Evaluating NLP

tags
Natural language processing

Language model evaluation

Perplexity

For a given word sequence \(\mathbf{w} = (w_1, …, w_n)\), perplexity (PPL) is defined \[ PPL = 2^{-\frac{1}{n} \sum_{i=1}^n \log_2 P(w_i | w_{i-1} … w_1 )} \] It can be seen as the cross-entropy between an empirical distribution of test words and the predicted conditional word distribution. A language model that would encode each word with an average 8 bits has a perplexity of 256 (\(2^8\)).

It is often used as an evaluation of language models, probably for two main reasons:

  • Because it yields an easier to remember and reason about number than the average bits per word value (easier to compare 155 and 128 than 7.27 bits and 7 bits).
  • Because a language model with the lowest possible perplexity would be the closest to the “true” model that generated the data.

Because of its connection with entropy, there is also a clear connection between perplexity and Compression, and finding the best language model for a given task is equivalent to finding the best compressor for the data (Mahoney 1999).

Perplexity is the dominant metric for Language model evaluation. However, it has a few drawbacks:

  • Perplexity is computed assuming perfect history, which might not always be the case when using previously generated data to generate a new word.
  • Perplexity improvements can be misleading, since a fixed perplexity improvement is exponentially harder the closest it is to zero. Therefore, it is advantageous to report a sub-optimal baseline to maximize the value of perplexity improvement, while the actual entropy improvement might be small.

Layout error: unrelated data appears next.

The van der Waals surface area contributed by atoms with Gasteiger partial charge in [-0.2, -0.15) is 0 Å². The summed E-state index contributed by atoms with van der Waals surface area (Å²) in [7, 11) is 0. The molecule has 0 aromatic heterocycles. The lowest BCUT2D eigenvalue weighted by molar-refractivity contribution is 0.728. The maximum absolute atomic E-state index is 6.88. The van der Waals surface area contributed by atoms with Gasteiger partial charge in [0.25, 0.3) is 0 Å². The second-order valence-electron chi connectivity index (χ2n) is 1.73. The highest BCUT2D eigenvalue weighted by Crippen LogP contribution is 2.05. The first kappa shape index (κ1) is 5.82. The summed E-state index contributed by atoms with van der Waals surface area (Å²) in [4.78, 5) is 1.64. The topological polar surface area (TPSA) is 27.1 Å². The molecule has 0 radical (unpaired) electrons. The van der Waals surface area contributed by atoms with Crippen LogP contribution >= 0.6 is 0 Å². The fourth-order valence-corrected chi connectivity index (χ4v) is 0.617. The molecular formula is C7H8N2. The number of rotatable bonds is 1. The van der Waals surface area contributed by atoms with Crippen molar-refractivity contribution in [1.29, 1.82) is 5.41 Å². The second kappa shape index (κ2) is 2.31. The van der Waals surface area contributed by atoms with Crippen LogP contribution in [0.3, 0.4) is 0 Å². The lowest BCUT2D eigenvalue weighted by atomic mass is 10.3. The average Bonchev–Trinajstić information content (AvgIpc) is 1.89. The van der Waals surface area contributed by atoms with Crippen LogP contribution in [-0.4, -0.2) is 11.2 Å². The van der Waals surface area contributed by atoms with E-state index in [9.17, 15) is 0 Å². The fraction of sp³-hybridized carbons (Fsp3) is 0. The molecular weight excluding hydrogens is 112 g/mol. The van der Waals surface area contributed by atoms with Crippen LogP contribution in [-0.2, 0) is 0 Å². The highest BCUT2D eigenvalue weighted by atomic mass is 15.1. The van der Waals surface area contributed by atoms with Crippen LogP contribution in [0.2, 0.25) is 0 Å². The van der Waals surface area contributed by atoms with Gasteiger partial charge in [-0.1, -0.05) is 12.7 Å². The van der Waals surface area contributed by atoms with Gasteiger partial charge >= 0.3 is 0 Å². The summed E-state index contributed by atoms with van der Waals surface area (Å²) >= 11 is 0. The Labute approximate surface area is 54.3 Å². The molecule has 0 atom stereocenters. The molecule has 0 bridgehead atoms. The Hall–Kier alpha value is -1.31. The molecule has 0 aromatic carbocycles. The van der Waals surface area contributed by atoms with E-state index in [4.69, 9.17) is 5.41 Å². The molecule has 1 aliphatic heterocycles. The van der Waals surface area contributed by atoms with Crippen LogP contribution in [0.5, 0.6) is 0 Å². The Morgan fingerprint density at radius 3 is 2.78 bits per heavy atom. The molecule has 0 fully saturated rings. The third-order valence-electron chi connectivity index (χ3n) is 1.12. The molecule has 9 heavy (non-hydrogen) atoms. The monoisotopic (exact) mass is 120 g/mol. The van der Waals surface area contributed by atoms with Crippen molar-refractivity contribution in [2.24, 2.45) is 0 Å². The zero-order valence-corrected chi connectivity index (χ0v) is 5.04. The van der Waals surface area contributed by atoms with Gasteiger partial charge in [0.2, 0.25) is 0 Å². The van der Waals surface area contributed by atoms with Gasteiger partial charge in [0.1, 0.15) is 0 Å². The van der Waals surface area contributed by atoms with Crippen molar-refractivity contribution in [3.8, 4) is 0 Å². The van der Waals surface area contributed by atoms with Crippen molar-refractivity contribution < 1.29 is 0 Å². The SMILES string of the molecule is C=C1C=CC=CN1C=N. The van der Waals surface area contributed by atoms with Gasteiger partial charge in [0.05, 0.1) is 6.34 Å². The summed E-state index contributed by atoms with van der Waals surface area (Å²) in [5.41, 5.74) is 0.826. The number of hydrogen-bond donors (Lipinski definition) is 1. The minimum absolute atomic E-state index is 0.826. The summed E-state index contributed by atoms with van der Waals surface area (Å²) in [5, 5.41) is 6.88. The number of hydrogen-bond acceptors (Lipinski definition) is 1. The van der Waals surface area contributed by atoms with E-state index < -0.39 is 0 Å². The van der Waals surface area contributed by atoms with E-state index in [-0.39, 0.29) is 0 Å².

Winograd Schema Challenge

This challenge (Levesque, Davis, and Morgenstern, n.d.), part of the GLUE benchmark is specifically about sentences that are hard to deal with for computers: there are implicit and ambiguous references within the sentence that can only be solved with contextual knowledge of the things being talked about. To me this is a very hard challenge that we are nowhere near solving. GPT-2’s 70% accuracy on this task is impressive but still doesn’t convince me we are on the right track of solving it.

This seems like a good way of testing a artificially intelligent system.

Example:

I poured water from the bottle into the cup until it was full.

It is not sufficient to learn this sentence structure because when we change only a word the meaning changes significantly.

I poured water from the bottle into the cup until it was empty.

If a machine solves this ambiguous reference, can we say that it has learned some meaningful concept about a bottle or a cup?

When AI can’t determine what ‘it’ refers to in a sentence, it’s hard to believe that it will take over the world.

Oren Etzioni, Allen Institute for AI

Bibliography

Levesque, Hector, Ernest Davis, and Leora Morgenstern. n.d. “The Winograd Schema Challenge,” 10.

Mahoney, Matthew V. 1999. “Text Compression as a Test for Artificial Intelligence.” In Proceedings of AAAI-1999, 3.


← Back to Notes